Extensive negotiations preceded the California Supreme Court's disposition of the case, in which lawmakers and others tried and failed to persuade the disputants to reach a compromise. (308) Sizeable state and federal grants were offered to help Los Angeles adopt water conservation technologies that might reduce its need for water imports, (309) but the city was loathe to give any ground on its claims for imported water. Los Angeles commanded one of the largest metropolitan areas in the country, but its continued existence hinged on access to imported water. City leaders likely worried that conceding any water in the Mono Basin might redound negatively to other claims. (310) Moreover, under the "use it or lose it" principle of appropriative water law, any sustained failure by Los Angeles to exercise those water rights could result in their legal forfeiture forever. (311)

        Meanwhile, the Interagency Task Force had determined that 6,388 feet above sea level was the minimum water level required in Mono Lake to forestall ecological collapse and prevent further degradation of air resources. (312) Although they did not insist that Mono Lake be returned to its pre-diversion level of 6,417 feet, the Mono Lake advocates refused to consider any proposal that would not protect the lake at the 6,388-foot level. (313) Indeed, Mono Lake Committee leaders once explained to me that they had been counseled by negotiation experts to open with a more extreme demand that would enable them bargaining room to concede downward during negotiations with the city. However, they rejected the conventional approach in favor of one they felt was grounded in the authority of scientific evidence. (314) "Why play games?" they explained: "We weren't going to bluff; we were just going to start with what the science said was necessary, and then stay there forever." (315)

      3. The California Supreme Court Decision

        As negotiations failed to resolve the dispute, Mono Lake continued to decline, and the case proceeded through all levels of the judicial system to the California Supreme Court. (316) In the case before the California high court, the plaintiffs made a simple claim that threatened to undermine a century's worth of seemingly settled California water law. Channeling the insights of Professor Sax and the U.C. Davis conference scholars, the plaintiffs argued that allowing the destruction of Mono Lake through continued water diversions was impermissible, notwithstanding that these diversions were pursuant to state-approved appropriations, because it violated state obligations under the public trust doctrine. (317) The importance of the public trust doctrine had been progressively recognized in several prior California Supreme Court cases, (318) and the plaintiffs argued that the state's obligations as trustee must accordingly take precedence over its previous decisions to allow Los Angeles's diversions.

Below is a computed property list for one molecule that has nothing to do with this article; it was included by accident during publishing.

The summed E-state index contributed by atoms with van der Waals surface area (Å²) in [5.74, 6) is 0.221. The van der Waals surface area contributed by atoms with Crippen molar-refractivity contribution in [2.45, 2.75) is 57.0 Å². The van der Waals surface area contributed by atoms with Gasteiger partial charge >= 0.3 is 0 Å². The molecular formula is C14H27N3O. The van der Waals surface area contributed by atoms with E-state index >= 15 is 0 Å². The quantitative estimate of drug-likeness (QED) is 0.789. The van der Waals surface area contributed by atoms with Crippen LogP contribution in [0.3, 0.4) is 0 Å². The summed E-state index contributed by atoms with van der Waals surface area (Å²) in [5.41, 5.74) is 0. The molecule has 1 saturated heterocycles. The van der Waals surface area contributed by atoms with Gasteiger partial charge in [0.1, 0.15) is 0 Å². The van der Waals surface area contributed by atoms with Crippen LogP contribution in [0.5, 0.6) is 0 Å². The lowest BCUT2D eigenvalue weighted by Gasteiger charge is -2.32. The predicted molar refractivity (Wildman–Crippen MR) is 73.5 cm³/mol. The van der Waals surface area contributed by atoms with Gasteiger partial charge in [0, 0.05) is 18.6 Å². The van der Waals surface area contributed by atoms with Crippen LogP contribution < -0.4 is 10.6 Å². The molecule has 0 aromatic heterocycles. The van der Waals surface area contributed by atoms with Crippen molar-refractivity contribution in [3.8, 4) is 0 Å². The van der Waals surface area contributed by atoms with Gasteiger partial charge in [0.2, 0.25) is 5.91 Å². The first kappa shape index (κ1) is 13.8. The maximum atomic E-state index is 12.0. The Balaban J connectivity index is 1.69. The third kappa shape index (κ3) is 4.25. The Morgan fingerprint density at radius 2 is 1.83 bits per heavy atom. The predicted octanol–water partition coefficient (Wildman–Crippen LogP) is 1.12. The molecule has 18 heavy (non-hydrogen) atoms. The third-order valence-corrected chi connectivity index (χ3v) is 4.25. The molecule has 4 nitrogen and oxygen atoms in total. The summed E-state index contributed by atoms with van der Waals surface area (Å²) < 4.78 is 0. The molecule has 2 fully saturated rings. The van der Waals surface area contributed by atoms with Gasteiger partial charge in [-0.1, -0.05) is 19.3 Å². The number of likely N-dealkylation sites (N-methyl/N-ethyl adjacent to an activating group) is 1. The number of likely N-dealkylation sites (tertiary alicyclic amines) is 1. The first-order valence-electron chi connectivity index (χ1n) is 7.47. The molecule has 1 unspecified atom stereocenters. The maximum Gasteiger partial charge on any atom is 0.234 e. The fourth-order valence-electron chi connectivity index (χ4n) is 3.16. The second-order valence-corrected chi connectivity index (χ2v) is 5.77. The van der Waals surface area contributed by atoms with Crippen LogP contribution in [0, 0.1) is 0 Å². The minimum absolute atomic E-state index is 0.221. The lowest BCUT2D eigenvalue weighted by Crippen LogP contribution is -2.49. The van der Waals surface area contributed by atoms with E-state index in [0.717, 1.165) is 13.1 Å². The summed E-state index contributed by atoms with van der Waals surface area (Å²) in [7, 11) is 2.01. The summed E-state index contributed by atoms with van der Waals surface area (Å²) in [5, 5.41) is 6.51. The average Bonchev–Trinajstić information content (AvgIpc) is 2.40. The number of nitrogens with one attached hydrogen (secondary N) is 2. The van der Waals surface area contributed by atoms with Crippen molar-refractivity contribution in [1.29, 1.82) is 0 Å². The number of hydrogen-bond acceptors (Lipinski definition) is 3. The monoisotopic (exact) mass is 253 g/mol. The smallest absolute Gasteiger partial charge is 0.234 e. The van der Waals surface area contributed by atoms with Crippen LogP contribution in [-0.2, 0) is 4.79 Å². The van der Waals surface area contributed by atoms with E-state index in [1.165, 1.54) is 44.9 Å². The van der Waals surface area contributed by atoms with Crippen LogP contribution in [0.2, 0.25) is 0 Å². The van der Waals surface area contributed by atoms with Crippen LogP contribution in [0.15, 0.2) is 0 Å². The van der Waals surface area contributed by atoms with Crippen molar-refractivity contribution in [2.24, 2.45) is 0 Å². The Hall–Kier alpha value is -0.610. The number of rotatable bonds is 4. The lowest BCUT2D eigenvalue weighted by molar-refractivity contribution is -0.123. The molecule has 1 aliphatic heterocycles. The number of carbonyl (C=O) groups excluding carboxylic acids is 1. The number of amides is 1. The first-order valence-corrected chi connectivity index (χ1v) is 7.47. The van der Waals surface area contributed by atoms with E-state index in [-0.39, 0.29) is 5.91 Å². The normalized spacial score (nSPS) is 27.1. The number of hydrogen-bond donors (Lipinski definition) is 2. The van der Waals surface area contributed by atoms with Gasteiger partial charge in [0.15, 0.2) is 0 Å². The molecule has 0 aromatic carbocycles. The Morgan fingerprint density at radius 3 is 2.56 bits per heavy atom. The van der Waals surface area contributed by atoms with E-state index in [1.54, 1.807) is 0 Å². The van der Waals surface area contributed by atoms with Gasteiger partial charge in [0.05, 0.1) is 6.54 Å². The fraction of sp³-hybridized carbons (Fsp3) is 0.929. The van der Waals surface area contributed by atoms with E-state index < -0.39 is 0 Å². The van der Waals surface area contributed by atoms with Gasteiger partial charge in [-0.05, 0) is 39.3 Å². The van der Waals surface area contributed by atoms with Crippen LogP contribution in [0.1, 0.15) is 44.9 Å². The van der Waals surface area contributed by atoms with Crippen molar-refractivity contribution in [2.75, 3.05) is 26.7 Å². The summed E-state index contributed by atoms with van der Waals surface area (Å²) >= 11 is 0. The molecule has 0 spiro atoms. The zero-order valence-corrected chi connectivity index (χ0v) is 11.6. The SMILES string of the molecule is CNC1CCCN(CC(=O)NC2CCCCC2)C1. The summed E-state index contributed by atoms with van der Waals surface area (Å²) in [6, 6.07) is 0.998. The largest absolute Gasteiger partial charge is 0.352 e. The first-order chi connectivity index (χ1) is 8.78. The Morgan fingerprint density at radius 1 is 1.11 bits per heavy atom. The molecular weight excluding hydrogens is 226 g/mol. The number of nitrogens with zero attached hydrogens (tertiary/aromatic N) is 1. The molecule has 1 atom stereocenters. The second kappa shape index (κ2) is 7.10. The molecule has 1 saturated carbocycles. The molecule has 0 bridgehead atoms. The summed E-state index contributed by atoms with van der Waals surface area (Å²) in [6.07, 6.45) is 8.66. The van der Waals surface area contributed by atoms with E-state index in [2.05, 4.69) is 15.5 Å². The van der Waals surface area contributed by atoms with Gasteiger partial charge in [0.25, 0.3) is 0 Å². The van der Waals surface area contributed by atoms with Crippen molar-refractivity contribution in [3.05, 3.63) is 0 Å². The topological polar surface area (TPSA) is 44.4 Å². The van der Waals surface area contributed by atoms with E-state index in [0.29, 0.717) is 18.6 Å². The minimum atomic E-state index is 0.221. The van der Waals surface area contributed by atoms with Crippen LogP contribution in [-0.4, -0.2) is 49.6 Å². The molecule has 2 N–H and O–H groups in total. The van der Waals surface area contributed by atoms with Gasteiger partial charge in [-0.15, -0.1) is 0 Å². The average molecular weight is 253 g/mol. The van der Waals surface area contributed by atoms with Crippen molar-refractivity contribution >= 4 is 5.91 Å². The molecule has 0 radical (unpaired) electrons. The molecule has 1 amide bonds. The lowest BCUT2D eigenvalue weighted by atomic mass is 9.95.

Specifically, the plaintiffs argued that the state had failed its trust obligations back in 1940, when the Water Board had first granted Los Angeles permission to divert water from the Mono Basin creeks. (319) The Water Board had granted these licenses in violation of the public trust doctrine, the plaintiffs explained, because its decision failed to account for the foreseeable harms to Mono Lake's ecologic, scenic, and recreational values. (320) At the time, the agency had openly worried about these very problems, reflecting on the earlier destruction of Owens Lake. (321) The plaintiffs contended that the Water Board had violated the state's trust obligations when it wrongly concluded that it had no alternative but to permit the exports, notwithstanding these anticipated harms. (322)